The Temporary Gentleman Pdf Summary
A stunning return from the prize-winning and best-selling author of The Secret Scripture
Jack McNulty is a ‘temporary gentleman’, an Irishman whose commission in the British army in the Second World War was never permanent. In 1957, sitting in his lodgings in Accra, he urgently sets out to write his story. He feels he cannot take one step further, or even hardly a breath, without looking back at all that has befallen him.
He is an ordinary man, both petty and heroic, but he has seen extraordinary things. He has worked and wandered around the world – as a soldier, an engineer, a UN observer – trying to follow his childhood ambition to better himself. And he has had a strange and tumultuous marriage. Mai Kirwan was a great beauty of Sligo in the 1920s, a vivid mind, but an elusive and mysterious figure too. Jack married her, and shared his life with her, but in time she slipped from his grasp.
A heart-breaking portrait of one man’s life – of his demons and his lost love – The Temporary Gentleman is, ultimately, a novel about Jack’s last bid for freedom, from the savage realities of the past and from himself.
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The Temporary Gentleman Review
4.0 out of 5 stars but luckily it can be read as a stand alone novel and I enjoyed it a lot
Reviewed in the United States 🇺🇸 on February 6, 2018
This is the last installment in a series, and I didn’t know, but luckily it can be read as a stand alone novel and I enjoyed it a lot, with the only problem that I want now read all the missing volumes. Jack is a petty character but he grow on me, much more than May, than in the end I didn’t love at all even if they are both guilty of making their both lives a mess, IMHO. But this can be also read as a partial story of Ireland before and after the WWII or also a little insight into colonialism. Anyway it is a dense book, which was also a page turner, for me anyway.
4.0 out of 5 stars Crushingly sad, but as always, exquisitely written
Reviewed in the United States 🇺🇸 on May 14, 2014
I am a huge fan of Sebastian Barry. I’ve read every one of his books, often more than once, and thus am well acquainted with the McNulty clan of whom he writes. “The Secret Scripture” is a heart-rending book; “On Canaan’s Side” is very nearly perfect. The third of this trilogy, “The Temporary Gentleman,” is, though gorgeously written, my least favorite of the three. It is essentially a tale of a terrible downhill slide for its main characters (based, apparently, on Barry’s own grandparents, which is a very sad thought). It is a tragedy told with dizzying poetics (almost too poetical at times). Jack McNulty is characterized with far more pathos here than his portrayal in “Secret Scripture” (so different, in fact, that it might as well be a different person altogether — I’m still puzzling over that — although maybe it has to do with points of view). Barry manages to make a caring but unseeing man extremely sympathetic. One almost has to read between the lines to understand how he essentially abandoned his family, so delicately has Barry rendered this man’s voice, with all its love, all its blind bafflement. I am a deep, true fan of Barry’s writing and will probably inhale just about anything he puts down on paper. That said, this one was almost too endlessly tragic even for me. But I still recommend it, even if just for the experience of being in the same sphere as an absolute master novelist.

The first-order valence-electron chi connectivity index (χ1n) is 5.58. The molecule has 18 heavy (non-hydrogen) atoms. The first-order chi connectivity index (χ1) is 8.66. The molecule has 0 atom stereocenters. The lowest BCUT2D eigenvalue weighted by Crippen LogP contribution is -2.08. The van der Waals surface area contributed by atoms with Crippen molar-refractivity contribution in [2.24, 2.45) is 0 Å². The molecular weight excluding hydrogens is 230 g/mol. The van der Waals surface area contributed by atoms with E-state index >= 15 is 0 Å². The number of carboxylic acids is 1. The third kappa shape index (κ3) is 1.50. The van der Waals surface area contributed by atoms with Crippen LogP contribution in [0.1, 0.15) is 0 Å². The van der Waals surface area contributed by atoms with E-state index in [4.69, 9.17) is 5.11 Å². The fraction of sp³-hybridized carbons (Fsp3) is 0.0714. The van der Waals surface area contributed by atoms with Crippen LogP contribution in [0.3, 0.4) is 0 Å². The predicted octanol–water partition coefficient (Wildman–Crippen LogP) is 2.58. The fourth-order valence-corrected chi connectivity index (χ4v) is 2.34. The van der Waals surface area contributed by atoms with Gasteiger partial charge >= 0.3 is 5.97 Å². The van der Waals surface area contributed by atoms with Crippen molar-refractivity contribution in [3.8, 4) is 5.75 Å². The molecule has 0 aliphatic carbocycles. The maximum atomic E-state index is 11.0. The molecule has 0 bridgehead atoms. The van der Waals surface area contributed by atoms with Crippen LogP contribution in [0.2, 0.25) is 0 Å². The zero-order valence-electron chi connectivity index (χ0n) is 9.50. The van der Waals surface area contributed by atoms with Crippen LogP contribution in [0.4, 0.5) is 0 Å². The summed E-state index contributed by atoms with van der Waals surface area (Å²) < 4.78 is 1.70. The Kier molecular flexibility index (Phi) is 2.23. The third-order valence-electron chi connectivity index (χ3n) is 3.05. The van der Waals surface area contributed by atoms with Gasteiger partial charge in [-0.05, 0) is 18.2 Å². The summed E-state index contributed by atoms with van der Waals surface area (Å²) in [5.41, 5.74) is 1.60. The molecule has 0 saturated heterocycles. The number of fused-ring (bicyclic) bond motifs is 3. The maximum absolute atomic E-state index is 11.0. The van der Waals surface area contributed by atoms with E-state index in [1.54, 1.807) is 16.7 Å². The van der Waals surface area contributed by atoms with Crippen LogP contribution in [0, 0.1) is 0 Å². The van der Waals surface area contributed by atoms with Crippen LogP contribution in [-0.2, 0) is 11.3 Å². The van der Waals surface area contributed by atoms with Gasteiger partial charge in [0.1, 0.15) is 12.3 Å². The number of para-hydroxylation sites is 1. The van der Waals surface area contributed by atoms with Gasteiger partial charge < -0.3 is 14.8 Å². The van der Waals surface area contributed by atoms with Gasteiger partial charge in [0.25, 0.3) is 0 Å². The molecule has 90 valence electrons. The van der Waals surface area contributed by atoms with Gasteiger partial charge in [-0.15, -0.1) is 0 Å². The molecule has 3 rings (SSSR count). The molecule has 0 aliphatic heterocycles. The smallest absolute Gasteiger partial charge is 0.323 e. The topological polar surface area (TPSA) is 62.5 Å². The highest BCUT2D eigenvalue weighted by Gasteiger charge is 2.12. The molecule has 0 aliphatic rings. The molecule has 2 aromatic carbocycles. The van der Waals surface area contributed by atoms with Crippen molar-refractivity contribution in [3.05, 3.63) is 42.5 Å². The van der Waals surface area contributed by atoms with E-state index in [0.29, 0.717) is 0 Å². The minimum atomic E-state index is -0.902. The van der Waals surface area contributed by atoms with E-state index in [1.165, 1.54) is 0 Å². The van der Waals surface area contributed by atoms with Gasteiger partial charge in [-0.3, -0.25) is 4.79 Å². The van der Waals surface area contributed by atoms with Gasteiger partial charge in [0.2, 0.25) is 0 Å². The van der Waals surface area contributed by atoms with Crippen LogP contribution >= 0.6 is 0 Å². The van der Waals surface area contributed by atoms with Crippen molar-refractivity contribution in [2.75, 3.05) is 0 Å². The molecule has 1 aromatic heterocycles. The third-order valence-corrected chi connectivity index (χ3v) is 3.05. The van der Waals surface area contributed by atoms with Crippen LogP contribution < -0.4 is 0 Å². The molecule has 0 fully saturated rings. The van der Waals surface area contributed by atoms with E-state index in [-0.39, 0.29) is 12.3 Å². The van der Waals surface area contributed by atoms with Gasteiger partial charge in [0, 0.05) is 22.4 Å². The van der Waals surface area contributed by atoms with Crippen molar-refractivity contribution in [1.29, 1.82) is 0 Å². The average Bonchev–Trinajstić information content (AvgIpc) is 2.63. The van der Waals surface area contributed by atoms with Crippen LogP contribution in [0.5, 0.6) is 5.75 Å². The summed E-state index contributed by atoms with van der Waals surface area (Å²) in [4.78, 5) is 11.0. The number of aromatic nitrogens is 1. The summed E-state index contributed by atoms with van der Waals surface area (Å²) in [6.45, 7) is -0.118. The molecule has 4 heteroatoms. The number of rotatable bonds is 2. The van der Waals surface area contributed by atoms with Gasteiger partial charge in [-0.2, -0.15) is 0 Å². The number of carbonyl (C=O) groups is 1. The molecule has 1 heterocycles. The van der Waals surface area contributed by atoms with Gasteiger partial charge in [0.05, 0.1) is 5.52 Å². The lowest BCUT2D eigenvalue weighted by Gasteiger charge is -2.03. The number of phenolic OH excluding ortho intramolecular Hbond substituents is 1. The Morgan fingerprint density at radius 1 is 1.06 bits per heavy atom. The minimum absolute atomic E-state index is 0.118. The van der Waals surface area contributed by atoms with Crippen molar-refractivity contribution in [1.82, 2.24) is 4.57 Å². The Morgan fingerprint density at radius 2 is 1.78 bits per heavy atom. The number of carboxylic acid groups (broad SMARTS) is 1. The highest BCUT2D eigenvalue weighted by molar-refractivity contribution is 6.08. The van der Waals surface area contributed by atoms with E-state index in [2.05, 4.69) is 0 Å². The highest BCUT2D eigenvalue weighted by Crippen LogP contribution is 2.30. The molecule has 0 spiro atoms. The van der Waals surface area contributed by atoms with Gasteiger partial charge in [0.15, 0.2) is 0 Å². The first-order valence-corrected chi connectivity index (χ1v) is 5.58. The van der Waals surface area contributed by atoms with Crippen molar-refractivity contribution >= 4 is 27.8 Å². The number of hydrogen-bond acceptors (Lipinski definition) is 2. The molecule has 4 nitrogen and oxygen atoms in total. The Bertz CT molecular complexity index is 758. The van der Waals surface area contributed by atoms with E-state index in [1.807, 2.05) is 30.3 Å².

4.0 out of 5 stars How does love equate with ruin?
Reviewed in the United States 🇺🇸 on May 8, 2014
Irish author Sebastian Barry has returned to the Sligo area of Ireland, in his new novel, “The Temporary Gentleman”. Two of his previous novels – which I haven’t read yet – are about the McNulty family. “The Temporary Gentleman” is about Jack McNulty and how his great love for both his wife Mai and for drink has helped to ruin her life and left him a wrecked soul living in Ghana.